Wednesday, 1 December 2010


Or something.

Well with all deadlines behind us, here is my finished experimental piece,


I'm really happy with this little animation.
My original idea was something much darker and surreal, revolving around the theme of parasitism, and using raw meat for some of the stop-motion parts.
One of the major problems that I found with this idea was that it seemed far too complex and difficult. I managed to do a few tests, but ultimately I just wasn’t happy with the idea, and so I ended up changing my idea at the last minute.
My new idea was admittedly less experimental, but I still tried to make it mostly new techniques.
The last time I did some paper animating was the ‘Paper Love’ short. I quite liked the simple style of it and I wanted to do something visually similar, but different in style. Initially it was going to be just black and white, but I felt it was too bland, so I added a mid-tone background.
Only about a third of the way through shooting I realized that I had chosen almost the exact same colour as the Paper Love background. I guess I just like those colours.

The main inspiration for the piece was the idea of swarming animals such as birds and fish, and how the individual units move together, split off and rejoin again. I wanted to take the idea one step further to make the amorphous swarms form solid objects periodically, which animate then split off again.

From the beginning of the animation, I had decided to do it all straightforward, with as little planning for the actual animation as possible, as it would make for a more fluid movement of the swarm. I did make dope sheet for the animation, and made some basic plans for what happened. However, once I started moving the bits of paper around, the plans started to crumble, and the intricate dope sheet only became useful for telling me where the beats in the music where, which was all I ended up needing.

The bomb was inspired by the beginning of the short movie, PIXELS, by Patrick Jean, which begins with an 8-bit bomb inside a TV which explodes, sending out a cloud of floating 3D pixels. I guess the more I think about it, the more I see the inspiration. The bomb itself went well; the fuse burned away exactly how I wanted it too. As for the new fuse growing, I simply shot it in reverse, cutting small bits off at a time and then reversing the frames to give the illusion of a growing fuse.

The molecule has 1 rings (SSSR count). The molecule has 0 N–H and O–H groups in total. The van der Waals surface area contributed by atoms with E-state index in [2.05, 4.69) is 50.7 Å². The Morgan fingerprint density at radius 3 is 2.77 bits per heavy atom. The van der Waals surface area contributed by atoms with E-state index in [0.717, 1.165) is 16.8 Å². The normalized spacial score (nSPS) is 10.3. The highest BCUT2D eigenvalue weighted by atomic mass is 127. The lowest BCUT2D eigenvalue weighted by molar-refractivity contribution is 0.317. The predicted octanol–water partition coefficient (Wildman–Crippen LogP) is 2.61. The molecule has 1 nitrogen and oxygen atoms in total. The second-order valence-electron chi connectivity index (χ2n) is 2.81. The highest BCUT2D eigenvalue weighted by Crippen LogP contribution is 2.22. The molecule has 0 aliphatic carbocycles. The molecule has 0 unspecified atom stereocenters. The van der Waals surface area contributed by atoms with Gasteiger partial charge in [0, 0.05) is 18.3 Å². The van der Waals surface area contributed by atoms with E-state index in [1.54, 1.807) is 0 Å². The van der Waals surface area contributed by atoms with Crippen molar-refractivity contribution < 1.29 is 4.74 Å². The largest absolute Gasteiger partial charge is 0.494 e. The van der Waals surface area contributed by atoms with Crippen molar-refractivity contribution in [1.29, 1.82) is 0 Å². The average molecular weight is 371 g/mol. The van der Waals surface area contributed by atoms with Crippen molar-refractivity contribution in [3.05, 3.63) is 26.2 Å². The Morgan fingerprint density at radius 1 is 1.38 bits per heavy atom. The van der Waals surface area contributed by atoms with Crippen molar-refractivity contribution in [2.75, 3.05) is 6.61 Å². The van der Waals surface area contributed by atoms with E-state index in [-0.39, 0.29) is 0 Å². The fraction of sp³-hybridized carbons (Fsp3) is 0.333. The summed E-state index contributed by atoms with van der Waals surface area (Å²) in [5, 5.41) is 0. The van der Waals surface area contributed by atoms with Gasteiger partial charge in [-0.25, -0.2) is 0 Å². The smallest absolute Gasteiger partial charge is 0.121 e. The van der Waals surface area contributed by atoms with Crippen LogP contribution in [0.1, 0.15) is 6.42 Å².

The border of the animation serves two purposes. The first and foremost is to widen the frame to make it fit into a 16:9 window, as the camera only shot on 4:3.
The second was for aesthetics. I chose intricate, baroque patterns, which were contemporary to Vivaldi, himself, so it all fits together. The blend burn effect of the border resembles an old silent film vignette, which helps fit with the old feeling.

The Shrapnel logo was designed to convey the visual style of the animation, and so is made of lots of shattered pieces. However, simply having sharp, angular shards overlooks the gentle overall tempo of the animation and the music, so I added a more stylized, baroque ‘L’

I’m very happy with how the finished animation came out, especially after adding the extra border, which made the footage have a sense of place, as if it’s being projected in an old theatre. I was tempted to add a film-grain effect to give it a more aged appearance, but I decided against it as most of them look a bit cheesy and are generally overused.
I feel it was quite ambitious to shoot it at 25 frames per second, especially as I was already halfway through the allotted time. I managed to condense the actual animation into 4 days of solid work, clocking up about 20 hours work.
Despite the tedious nature of this cut-out stop motion, I do enjoy the outcome. I’m probably most happy with the tentacles, I managed to give them the whipping, twisting look that I was trying to achieve.

Next time I try some experimental animation, I feel that I will definitely have to branch away from paper animation, because it won’t really by experimental by this point.

Here are the two, rather messy dope sheets for the second half.

As you can see, few of the original scribbles and ideas ended up in the final piece, but the red waveform was vital in timing the little pieces of paper.

Finally, one more of the many icons I've been dabbling in:

This is my one for Flash.

It's been a good term overall, and I'm really happy with what I managed to get done.

I'll probably still update this blog over the holidays.

No comments:

Post a Comment

Loyal Followers